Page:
Tuesday, 11 August 2020

Echlinville House


THE RT REV DR ROBERT ECHLIN (1576-1635), fourth or fifth son of Henry Echlin, of Pittadro, Fife, removed from Staffordshire into Ulster about the time of the Reformation.

Dr Echlin was consecrated Lord Bishop of Down & Connor in 1613, and made a free denizen of Ireland.

On the death without issue of his nephew, Captain Henry Echlin, Bishop Echlin became the head and representative of the Echlin family.

He married, in 1600, Jane, daughter of James Seaton, of Latrisk, in Scotland, and had issue,
Hugh (1606-41), m Magdalen, dau of R Cowell, Co Armagh;
JOHN, of whom hereafter;
Margaret, m Ven R Maxwell, ancestor of EARLS OF FARNHAM;
Isabel, m A Stewart, of Ballintoy;
Jane, m H Maxwell, of Finnebrogue.
The Bishop was brutally murdered at Balruddery, en route to Dublin, in 1635, and his widow and family immediately withdrew to England.

His eldest surviving son,

JOHN ECHLIN, of Ardquin, made a free denizen of Ireland in 1633, married Mary, daughter of Sir Francis Stafford, Knight, of Mount Stafford, County Antrim, and had issue,
ROBERT, his heir;
Francis, of Clonown, Co Antrim;
Jane; Elizabeth; Mary.
The elder son,

ROBERT ECHLIN (1628-57), of Ardquin, married Mary, daughter of Dr Henry Leslie, Lord Bishop of Meath, formerly of Down and Connor, having by her (who wedded secondly, Sir Robert Ward Bt) had issue,
JOHN, his heir;
Henry, cr a baronet, 1721;
Robert, lieutenant-general;
His eldest son,

JOHN ECHLIN,  of Ardquin, married, in 1678, Hester, daughter and heir of William Godfrey, of Coleraine, and had, with other issue,
CHARLES, his heir;
ROBERT (Rev), s his brother;
Godfrey, of Marlfield;
James, of Echlinville;
Mary; Jane; Hester; Elizabeth; Rose.
The eldest son,

CHARLES ECHLIN (1682-1754), MP for Dungannon, 1727-54, espoused, in 1709, Ann, daughter of Thomas Knox, of Dungannon, and had an only son, THOMAS, who dsp.

Mr Echlin was succeeded by his brother,

THE REV ROBERT ECHLIN, of Ardquin, Incumbent of Newtownards, County Down, who wedded, in 1722, Jane, one of the daughters and co-heirs of James Manson, of Tynan, County Armagh, and had issue,
JOHN, his heir;
Mr Echlin, whose will was proved in 1761, was succeeded by his eldest son,

JOHN ECHLIN (1723-89), of Thomastown, High Sheriff of County Down, 1758, who married his first cousin, Hester, daughter of Godfrey Echlin, of Marlfield, and had issue,
CHARLES, his heir;
Robert, died unmarried;
Godrey, died in infancy;
JOHN, successor to his brother;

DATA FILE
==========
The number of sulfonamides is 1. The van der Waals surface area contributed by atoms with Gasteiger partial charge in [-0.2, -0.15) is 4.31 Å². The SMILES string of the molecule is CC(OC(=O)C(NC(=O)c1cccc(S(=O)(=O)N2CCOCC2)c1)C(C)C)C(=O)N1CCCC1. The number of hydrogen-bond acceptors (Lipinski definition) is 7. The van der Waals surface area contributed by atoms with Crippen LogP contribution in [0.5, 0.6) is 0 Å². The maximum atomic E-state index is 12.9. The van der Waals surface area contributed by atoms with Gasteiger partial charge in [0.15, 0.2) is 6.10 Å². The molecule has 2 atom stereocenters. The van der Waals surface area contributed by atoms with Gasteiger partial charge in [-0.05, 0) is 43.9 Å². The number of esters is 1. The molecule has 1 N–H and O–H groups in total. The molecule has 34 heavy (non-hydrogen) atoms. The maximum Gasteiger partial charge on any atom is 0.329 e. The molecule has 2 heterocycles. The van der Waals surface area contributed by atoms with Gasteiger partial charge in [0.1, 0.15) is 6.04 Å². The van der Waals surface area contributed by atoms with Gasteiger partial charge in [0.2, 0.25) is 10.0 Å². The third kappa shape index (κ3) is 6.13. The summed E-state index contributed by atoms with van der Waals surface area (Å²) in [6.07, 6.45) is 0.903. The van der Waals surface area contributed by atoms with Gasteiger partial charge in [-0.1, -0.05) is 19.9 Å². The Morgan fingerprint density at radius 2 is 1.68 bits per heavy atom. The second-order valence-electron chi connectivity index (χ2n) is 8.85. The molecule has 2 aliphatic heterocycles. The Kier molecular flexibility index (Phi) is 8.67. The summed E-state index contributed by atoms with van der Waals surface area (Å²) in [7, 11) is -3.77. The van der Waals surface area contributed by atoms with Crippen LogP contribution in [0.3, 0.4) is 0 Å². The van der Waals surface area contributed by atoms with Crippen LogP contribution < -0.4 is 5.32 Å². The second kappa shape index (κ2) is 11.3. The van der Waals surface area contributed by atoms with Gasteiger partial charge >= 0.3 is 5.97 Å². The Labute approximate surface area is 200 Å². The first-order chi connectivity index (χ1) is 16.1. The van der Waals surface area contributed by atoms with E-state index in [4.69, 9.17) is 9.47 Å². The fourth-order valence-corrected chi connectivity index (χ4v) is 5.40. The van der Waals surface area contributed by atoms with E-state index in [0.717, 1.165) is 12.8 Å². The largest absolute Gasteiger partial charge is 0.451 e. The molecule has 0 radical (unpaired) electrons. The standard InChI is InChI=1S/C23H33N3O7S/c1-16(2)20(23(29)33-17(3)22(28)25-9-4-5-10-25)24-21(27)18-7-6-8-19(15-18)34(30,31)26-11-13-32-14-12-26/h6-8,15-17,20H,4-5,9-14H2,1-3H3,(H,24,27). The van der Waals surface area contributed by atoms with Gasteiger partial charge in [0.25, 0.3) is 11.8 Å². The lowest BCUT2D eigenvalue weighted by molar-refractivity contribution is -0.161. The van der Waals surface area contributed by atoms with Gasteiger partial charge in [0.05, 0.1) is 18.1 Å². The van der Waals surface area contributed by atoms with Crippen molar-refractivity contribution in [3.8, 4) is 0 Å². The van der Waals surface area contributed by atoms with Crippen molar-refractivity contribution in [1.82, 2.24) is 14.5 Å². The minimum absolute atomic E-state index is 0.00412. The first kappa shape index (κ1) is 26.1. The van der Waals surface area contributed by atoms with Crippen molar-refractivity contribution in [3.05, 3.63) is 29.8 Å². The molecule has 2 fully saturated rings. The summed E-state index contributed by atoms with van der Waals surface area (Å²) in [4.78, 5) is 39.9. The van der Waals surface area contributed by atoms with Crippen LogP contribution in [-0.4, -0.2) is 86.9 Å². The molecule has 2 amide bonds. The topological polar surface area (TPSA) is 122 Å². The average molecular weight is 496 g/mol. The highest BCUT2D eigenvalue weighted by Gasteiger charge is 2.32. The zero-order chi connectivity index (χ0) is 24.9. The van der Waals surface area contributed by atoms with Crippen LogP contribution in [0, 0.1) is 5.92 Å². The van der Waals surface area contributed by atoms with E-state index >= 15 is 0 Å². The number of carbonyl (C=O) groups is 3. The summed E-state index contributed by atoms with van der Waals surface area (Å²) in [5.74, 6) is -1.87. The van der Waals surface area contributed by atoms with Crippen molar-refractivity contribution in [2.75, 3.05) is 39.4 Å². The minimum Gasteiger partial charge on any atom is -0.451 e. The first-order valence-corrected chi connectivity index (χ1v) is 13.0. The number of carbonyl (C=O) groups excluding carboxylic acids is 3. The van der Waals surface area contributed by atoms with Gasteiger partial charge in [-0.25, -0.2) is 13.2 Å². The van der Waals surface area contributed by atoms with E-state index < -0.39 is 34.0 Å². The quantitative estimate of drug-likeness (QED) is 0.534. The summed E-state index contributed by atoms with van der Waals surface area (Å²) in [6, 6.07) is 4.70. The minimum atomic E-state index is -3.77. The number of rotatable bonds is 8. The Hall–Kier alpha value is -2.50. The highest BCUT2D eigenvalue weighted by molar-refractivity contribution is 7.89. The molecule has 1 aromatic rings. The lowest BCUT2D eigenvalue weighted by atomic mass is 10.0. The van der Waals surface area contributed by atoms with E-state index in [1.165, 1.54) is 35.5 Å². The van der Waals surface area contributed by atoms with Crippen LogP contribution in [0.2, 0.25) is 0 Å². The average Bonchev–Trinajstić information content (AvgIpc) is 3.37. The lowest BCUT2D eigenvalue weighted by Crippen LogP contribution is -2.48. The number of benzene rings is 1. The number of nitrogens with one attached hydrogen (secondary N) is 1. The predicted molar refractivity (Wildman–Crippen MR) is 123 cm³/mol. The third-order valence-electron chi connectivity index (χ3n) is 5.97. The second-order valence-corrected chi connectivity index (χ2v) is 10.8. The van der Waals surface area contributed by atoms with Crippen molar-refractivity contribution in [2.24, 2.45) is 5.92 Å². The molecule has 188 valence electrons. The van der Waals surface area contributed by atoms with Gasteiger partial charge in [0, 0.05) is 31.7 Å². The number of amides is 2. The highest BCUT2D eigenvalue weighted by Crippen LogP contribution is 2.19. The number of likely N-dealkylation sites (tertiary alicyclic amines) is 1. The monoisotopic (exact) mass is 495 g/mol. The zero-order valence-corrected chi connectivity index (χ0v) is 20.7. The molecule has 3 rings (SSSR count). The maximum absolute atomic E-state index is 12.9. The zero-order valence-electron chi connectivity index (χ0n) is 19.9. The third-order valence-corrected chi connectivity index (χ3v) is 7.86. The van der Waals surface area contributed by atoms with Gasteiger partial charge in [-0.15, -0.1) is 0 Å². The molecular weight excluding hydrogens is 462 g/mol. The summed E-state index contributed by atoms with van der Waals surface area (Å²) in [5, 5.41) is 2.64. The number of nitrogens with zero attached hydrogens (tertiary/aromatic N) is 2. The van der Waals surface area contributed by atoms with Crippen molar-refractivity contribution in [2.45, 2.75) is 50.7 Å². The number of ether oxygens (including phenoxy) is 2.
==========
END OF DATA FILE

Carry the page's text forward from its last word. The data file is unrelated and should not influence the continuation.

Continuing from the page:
James, died unmarried;
Jane, m G Matthews, of Springvale (Ballywalter Park).
John Echlin,  Photo Credit: Ulster Museum

Mr Echlin was succeeded by his eldest son,

CHARLES ECHLIN, of Echlinville, County Down (which latter place he inherited from his great-uncle, James Echlin), High Sheriff of County Down, 1777, who married firstly, Miss Anne Newburgh, of Ballyhaise House, County Cavan, by whom he had issue, a daughter, Letitia, who died unmarried.

Mr Echlin wedded secondly, Miss Anne Graham, by whom he had issue, CHARLES GRAHAM, who died in infancy, and three daughters, all of whom died unmarried.

He died in 1817, and was succeeded by his brother,

JOHN ECHLIN (1757-1825), of Echlinville, who married, in 1786, Thomasine Hannah, daughter of George Fleming, of Dublin (of the family of the Barons Slane) and had a son, JOHN, his heir, and a daughter, Thomasine.

He was succeeded by his only son,

JOHN ECHLIN JP DL (1787-1842), of Echlinville, who wedded, in 1809, his cousin, Thomasine Margaret, daughter of John Armstrong JP, of Dublin, High Sheriff of County Down, 1827, and had issue,
JOHN ROBERT, his heir;
George Fleming;
Elizabeth; Hester; Thomasine Margaret; Jane; Margaretta; Harriet.
The elder son,

THE REV JOHN ROBERT ECHLIN JP (1811-91), of Eclinville and Ardquin, married firstly, in 1836, Jane, third daughter of James Pedder, of Ashton Lodge, Lancashire, and had issue,
John Pedder (1837-8).
He wedded secondly, in 1841, Mary Anne, daughter of Ford North, of The Oaks, Ambleside, Westmorland, and had further issue,
JOHN GODFREY, his heir;
Frederick, Captain RN;
Alfred Ford (Rev);
Edith Althea; Thomasine Mary.
Mr Echlin espoused thirdly, in 1878, Henriette Wilhelmine Louise Margarethe, eldest daughter of Richard Von Oertzen, of Upper Lusatia, Germany, but had no further issue.

The Rev J R Echlin was succeeded by his eldest son,

JOHN GODFREY ECHLIN (1843-), of Ardquin, who wedded, in 1870, Anna Medici, elder daughter and co-heir of the Rev John Wrixon, Vicar of Malone, County Antrim, youngest son of Captain John Wrixon, by his wife Anne Arabella, daughter and co-heiress of Rear-Admiral John Dawson, of Carrickfergus, and had issue,
Godfrey Cecil, Lieutenant RN;
Bertram Wrixon, RNR.
His eldest son,

JOHN STAFFORD ECHLIN (1872-1952), married, in 1906, Georgina Hedwig Ida, daughter of John Albert Faller, of Crefeldt, Germany, and widow of Charles James Heddon, of Aldbourne, Wiltshire.

His uncle,

CAPTAIN FREDERICK ECHLIN RN, of Echlinville House, Kircubbin, County Down, had an only son,

FREDERICK ST JOHN FORD NORTH ECHLIN (1889-1916), who was killed in action.

The deceased officer was in the Malay States on the break of the war, and came home and volunteered for service.

He married a daughter of Major Saumarez Dobree Ronceval, of Guernsey, and granddaughter of the Dean of Guernsey.
"ECHLIN - On the 26th Sept., FREDERICK ST JOHN FORD NORTH ECHLIN, 2nd Lieut., Royal Fusiliers, and Royal Flying Corps, only son of the late Capt. Frederick Echlin, RN., formerly of Echlinville, Co. Down, and of Mrs Echlin, Wellfield, Walton-on-Thames, and dearly-loved husband of Dorothy Echlin (nee Dobree'), of Guernsey, CI." 
JOHN GODFREY ECHLIN (1843-), of Ardquin, married, in 1870, Anna Medici, elder daughter and co-heir of the Rev John Wrixon MA, Vicar of Malone, had issue, 

JOHN STAFFORD ECHLIN, born in 1872, resided at Dunluskin, near Carrickfergus, County Antrim. 

ECHLINVILLE HOUSE, near Kircubbin, County Down, was built by Bishop Echlin before his decease in 1635, and was known as The Abbacy, which still stands in ruin at Ardquin in the upper Ards, where the family estates were largely concentrated.

The estate was bought by the Rev Hugh Maxwell in 1748 from Charles Echlin, great-great-grandson of the Bishop, in trust for his brother James, High Sheriff of County Down, 1742, who died in 1755.

The present house, near Kircubbin, County Down, is on the site of a late 17th century house, of which the late 18th library addition survives.

The present house dates from about 1850.

The library, a four-bay pavilion with Ionic pilasters and Gothic astragals in its windows, survives from the earlier house; inside is a vaulted ceiling with two floating domes.